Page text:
The rookie has simply not had any chance to prove himself and the team seems married to the idea of making him wait for a chance at extended minutes, which is devoid of any logic considering their placement in the standings.
Opening up the checkbook
Heading into next season, the Knicks will have some expensive contracts on their books. It a isn’t pretty picture, either.
As it stands right now, Enes Kanter will make over $18.6 million if he picks up his player option, Joakim Noah is owed $18.5 million (and $19.3 in 2019-2020), Tim Hardaway Jr. will earn $17.3 million (before making $18.1 million in 2019-2020 and $18.9 million in 2020-2021), Courtney Lee will bring in $12.3 million (and $12.8 million in 2019-2020), Lance Thomas will make $7.1 million (and $7.6 million in 2019-2020), Porzingis will make $5.7 million (and $7.5 million the year after), Ntikilina will deposit $4.1 million (and $4.9 million in 2019-2020, $6.2 million the year after and $8.3 million in 2021-2022 if the team accepts his option), Ron Baker will make $4.5 million if he accepts his player option, Kyle O’Quinn will make $4.3 million if he accepts his player option, while Damyean Dotson will make $1.6 million. That’s a potential of over $93.8 million if Kanter, Baker and O’Quinn accept their player options. That doesn’t leave much room for any notable free agent signings.
In addition to giving younger players more playing time moving forward, trading away some of the team’s veterans for players with expiring contracts would have opened up an immense amount of cap room for the team to improve through free agency in the summer. Instead, a group that is struggling to succeed alongside each other will be one year older and the Knicks will have to rely on their scouting department to deliver in the 2018 Draft.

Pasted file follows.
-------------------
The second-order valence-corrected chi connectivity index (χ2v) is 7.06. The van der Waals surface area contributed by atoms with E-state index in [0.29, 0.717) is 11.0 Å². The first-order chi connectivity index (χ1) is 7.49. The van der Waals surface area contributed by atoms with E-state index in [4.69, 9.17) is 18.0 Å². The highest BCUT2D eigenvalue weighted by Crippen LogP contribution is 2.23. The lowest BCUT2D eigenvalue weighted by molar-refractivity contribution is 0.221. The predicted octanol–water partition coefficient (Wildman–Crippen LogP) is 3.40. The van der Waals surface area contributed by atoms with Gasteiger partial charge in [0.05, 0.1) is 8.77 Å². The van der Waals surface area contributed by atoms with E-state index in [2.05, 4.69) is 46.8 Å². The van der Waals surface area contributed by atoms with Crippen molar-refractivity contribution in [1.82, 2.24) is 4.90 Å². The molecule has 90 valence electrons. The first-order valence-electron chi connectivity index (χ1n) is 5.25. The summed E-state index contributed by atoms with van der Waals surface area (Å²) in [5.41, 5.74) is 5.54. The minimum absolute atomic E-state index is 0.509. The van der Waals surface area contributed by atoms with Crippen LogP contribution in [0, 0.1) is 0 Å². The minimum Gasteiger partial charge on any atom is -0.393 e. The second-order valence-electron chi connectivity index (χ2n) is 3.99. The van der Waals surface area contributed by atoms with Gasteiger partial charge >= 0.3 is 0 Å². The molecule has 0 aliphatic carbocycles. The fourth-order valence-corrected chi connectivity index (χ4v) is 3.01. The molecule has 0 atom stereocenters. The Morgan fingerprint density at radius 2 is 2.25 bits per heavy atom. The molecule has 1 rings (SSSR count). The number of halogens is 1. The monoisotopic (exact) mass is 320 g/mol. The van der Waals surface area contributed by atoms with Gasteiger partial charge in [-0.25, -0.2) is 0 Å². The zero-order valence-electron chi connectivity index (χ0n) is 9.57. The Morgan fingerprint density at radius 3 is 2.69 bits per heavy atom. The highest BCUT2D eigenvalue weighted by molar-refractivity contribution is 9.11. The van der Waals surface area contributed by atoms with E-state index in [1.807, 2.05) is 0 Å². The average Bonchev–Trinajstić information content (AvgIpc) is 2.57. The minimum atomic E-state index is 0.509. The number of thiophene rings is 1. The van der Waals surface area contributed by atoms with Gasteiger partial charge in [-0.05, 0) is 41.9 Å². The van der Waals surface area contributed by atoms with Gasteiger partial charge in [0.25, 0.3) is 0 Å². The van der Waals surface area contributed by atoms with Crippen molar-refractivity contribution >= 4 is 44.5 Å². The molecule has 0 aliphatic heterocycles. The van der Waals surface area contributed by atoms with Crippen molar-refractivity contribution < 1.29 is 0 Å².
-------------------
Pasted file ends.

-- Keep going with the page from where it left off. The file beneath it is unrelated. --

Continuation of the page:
With the exception of Porzingis, that hasn’t exactly been an area of expertise for New York in recent years.
A preference for veterans
The Knicks began the year as the 11th-oldest team in the NBA. But, they’ve given veterans some prominent roles on the club while sitting down their younger players.
After playing 32 games for the Brooklyn Nets in 2015-2016 and just two contests for the New Orleans Pelicans last season, Jack immediately assumed the starting point guard role under Jeff Hornacek this season. He’s averaging 7.7 points and 6.1 assists in 26.4 minutes per game for the 23-33 Knicks. Meanwhile, Ntilikina, the eighth pick in the 2017 Draft, has been relegated to a reserve role and even was placed behind Burke on the depth chart. It's worth noting that Burke started the season un-signed and then spent time in the G-League before the Knicks called him up.
Both Kanter and O’Quinn played ahead of 23-year-old Willy Hernangomez, who spent most of last season producing in limited minutes in a starting role for the club. They then traded him away to the Charlotte Hornets. Before trading McDermott, they were inclined to give veteran Lance Thomas heavy minutes on the wing.
For a non-contending team that should be fully committed to a rebuild, there has been a lot of odd decision-making in regards to playing time in New York.
Coulda, woulda, shoulda
Although hindsight is 20-20, it appears as though the Knicks missed a gigantic opportunity to rid themselves of some of their moveable contracts. Although Kanter will create a big cap hit next season if he accepts his player option, he’s a viable NBA starting center with the potential to put up a double-double on any given night. Therefore, at least a few teams might have been interested in him.
Since Kanter will become an unrestricted free agent in the summer of 2019, the Knicks will have the opportunity to re-sign him to a large multi-year extension. Since they held onto him, they might view him as a piece of their future.
O’Quinn, Jack and even Lee most likely could have been moved for some kind of return (in the form of an expiring contract or low-level draft picks).
Perhaps general manager Scott Perry knows he has a small chance of attracting high-level free agents at this point, but not making any notable move sends a very harsh message to New York’s faithful fanbase.
Overall, the Knicks missed a giant opportunity to sell, get younger and put their future ahead of their present-day struggles.News Now - Sport News